Stord offers flexible warehousing options

Companies that contract with Stord for warehouse space know that the facility will have the necessary equipment to handle their shipments. ( Photo: Shutterstock )

Company streamlines process for shippers looking for short-term storage

The e-commerce boom has led to a growth in warehouse demand, but that has put a squeeze on available space, especially for those shippers who may have more irregular shipments. According to the Journal of Commerce’s data hub, available warehouse space reached a 17-year low in the first half of this year and prices have climbed 10% in some markets. Nationally, the vacancy rate is 5.3% and rents are up 8.2% this year following an 8.7% increase in 2016.

Clearly, space is at a premium. As space dwindles, those companies looking to move a single truckload to a warehouse for two weeks could be forced to pay high premiums, or not move the load at all. They need a partner.

Voted one of’s Top 30 Emerging Companies of 2017, Stord is hoping to be just that partner. Founded by Sean Henry in 2015 alongside co-founder Jacob Boudreau, the company aims to provide warehouse space to shippers and do so with a streamlined approach based on technology. To date, the company has stored $47.6 million worth of product for its customers in its network of some 125 warehouses.

“If you are a shipper, it doesn’t matter whether you need a warehouse in Miami, FL, or Oakland, CA, the experience is the same,” says Henry.

 Stord founder and CEO Sean Henry
Stord founder and CEO Sean Henry

Henry describes the company as offering a “scalable” warehousing option that can be available for a few days or a few weeks. “We are scalable in the sense that everything you do with Stord is paid for as you use it,” he says.

Stord’s software helps group together independent warehouses and allows clients to manage multi-warehouse product flow through a single dashboard. Gone are the days of reserving warehouse space for a month, only to use it for one week. Stord allows shippers to enter shipment information, including size, number of pallets or cases, etc., and location they wish to store the goods, and Stord will respond with a quote for an available location. It’s then up to the customer to either accept the quote or reject it.

Once the quote is accepted, Henry explains, warehouse space is available within 24 hours. But, just as importantly, once the shipment is in the system, the Stord technology platform provides complete visibility, including analytics, ordering, scheduling of deliveries and pickups and live tracking and inventory updates.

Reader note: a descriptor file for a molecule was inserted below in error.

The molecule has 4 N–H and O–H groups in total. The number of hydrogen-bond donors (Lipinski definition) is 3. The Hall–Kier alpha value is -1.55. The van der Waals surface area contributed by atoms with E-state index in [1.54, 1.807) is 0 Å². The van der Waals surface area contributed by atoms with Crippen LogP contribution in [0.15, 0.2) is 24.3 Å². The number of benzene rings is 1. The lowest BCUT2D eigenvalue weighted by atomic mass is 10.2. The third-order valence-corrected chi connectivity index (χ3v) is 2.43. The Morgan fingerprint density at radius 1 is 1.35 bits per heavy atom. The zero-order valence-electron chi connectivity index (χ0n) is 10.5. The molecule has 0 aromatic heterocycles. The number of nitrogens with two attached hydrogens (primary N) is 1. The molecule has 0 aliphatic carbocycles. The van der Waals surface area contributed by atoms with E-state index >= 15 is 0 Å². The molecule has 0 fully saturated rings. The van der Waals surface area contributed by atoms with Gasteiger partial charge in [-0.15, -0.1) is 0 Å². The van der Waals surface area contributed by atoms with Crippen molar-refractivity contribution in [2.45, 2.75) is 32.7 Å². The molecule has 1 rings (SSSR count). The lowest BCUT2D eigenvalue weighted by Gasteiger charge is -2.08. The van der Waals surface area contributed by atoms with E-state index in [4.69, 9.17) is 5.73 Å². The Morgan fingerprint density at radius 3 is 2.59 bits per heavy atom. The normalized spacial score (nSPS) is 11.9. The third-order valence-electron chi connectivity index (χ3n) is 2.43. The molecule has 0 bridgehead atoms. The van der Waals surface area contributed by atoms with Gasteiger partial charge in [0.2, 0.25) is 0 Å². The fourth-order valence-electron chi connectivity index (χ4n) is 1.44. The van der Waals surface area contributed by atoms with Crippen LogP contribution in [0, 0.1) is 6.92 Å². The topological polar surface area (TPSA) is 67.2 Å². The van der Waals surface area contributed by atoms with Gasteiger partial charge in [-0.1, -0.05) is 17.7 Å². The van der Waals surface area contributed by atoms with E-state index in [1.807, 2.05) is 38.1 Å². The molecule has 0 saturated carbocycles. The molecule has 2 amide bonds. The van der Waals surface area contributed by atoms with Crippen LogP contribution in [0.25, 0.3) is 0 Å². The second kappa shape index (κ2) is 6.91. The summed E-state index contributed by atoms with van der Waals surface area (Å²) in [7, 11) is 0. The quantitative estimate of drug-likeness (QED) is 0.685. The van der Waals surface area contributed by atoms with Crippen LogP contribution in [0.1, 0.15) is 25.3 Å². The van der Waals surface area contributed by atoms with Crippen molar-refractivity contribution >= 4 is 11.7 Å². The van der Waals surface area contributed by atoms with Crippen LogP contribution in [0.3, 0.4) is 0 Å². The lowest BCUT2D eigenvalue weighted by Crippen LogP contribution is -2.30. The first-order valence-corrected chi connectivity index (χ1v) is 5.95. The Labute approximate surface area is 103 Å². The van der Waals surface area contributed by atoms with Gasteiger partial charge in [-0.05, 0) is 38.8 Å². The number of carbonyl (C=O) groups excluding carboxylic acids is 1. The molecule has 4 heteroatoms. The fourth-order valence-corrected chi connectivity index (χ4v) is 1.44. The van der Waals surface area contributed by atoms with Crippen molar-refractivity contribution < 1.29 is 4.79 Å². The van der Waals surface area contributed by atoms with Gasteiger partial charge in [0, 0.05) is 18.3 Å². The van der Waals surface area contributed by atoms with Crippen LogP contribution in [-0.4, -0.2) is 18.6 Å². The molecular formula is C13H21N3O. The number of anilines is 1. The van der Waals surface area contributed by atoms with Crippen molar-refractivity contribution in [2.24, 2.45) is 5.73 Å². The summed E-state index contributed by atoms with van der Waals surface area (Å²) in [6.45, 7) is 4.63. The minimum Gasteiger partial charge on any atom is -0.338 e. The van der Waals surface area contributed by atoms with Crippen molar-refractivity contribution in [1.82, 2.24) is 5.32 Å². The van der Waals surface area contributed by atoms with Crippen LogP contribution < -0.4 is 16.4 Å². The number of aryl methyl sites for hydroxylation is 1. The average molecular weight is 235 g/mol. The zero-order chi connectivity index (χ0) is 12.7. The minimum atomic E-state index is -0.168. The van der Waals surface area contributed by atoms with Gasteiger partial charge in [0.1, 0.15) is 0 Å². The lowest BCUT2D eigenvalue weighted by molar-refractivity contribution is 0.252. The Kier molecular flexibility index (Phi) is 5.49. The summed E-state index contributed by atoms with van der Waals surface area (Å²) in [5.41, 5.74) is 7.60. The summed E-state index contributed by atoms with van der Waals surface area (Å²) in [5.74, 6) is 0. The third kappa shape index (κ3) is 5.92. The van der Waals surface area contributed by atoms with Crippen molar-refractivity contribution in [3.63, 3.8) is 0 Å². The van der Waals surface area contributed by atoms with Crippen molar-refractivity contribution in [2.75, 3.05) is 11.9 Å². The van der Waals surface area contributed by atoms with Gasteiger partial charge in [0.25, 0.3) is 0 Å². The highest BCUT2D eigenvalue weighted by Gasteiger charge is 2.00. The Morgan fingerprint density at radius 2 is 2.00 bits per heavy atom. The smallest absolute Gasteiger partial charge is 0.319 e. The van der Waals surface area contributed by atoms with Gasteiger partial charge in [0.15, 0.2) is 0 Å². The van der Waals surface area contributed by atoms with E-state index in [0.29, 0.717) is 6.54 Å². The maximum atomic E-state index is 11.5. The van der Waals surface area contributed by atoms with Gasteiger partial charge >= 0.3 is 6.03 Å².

“If you move 24 pallets out of a warehouse, the system will update that and tell you how many pallets are still in the warehouse,” Henry says.

The entire process eliminates manual processes currently used, Henry says. No phone calls, no faxes or emails, and no searching for available warehouse space or negotiating prices. Simply by inputting the details, the process is started.

Stord does not own warehouses, but instead partners with warehouse operations. Henry says there is some competition in the space, but Stord’s business model differentiates it.

“Other marketplaces allow anyone with an empty warehouse to rent space, from the guy who has an empty building to an XPO,” he explains. “But what we are doing is all our warehouses have forklifts, they have personnel who handle shipments.”

In essence, Henry notes, the warehouses Stord partners with have professional staff and the necessary equipment to facilitate the movement of goods. And with 125 locations – many capable of handling frozen goods, some with direct port access, and others that can serve as regional distribution centers or regional fulfillment centers – covering nearly every state in the Continental U.S., chances are good that shippers can find a location that works for their needs.

To ease customer’s minds, Stord vets all its warehouse partners to ensure they meet industry as well as Stord standards. Henry says that everything in the Stord network is documented, including pictures of damage and time-stamping of orders. The result is a below industry-average 0.008 damage rate, he says.

And satisfied customers.

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Brian Straight

Brian Straight covers general transportation news and leads the editorial team as Managing Editor. A journalism graduate of the University of Rhode Island, he has covered everything from a presidential election, to professional sports and Little League baseball, and for more than 10 years has covered trucking and logistics. Before joining FreightWaves, he was previously responsible for the editorial quality and production of Fleet Owner magazine and Brian lives in Connecticut with his wife and two kids and spends his time coaching his son’s baseball team, golfing with his daughter, and pursuing his never-ending quest to become a professional bowler.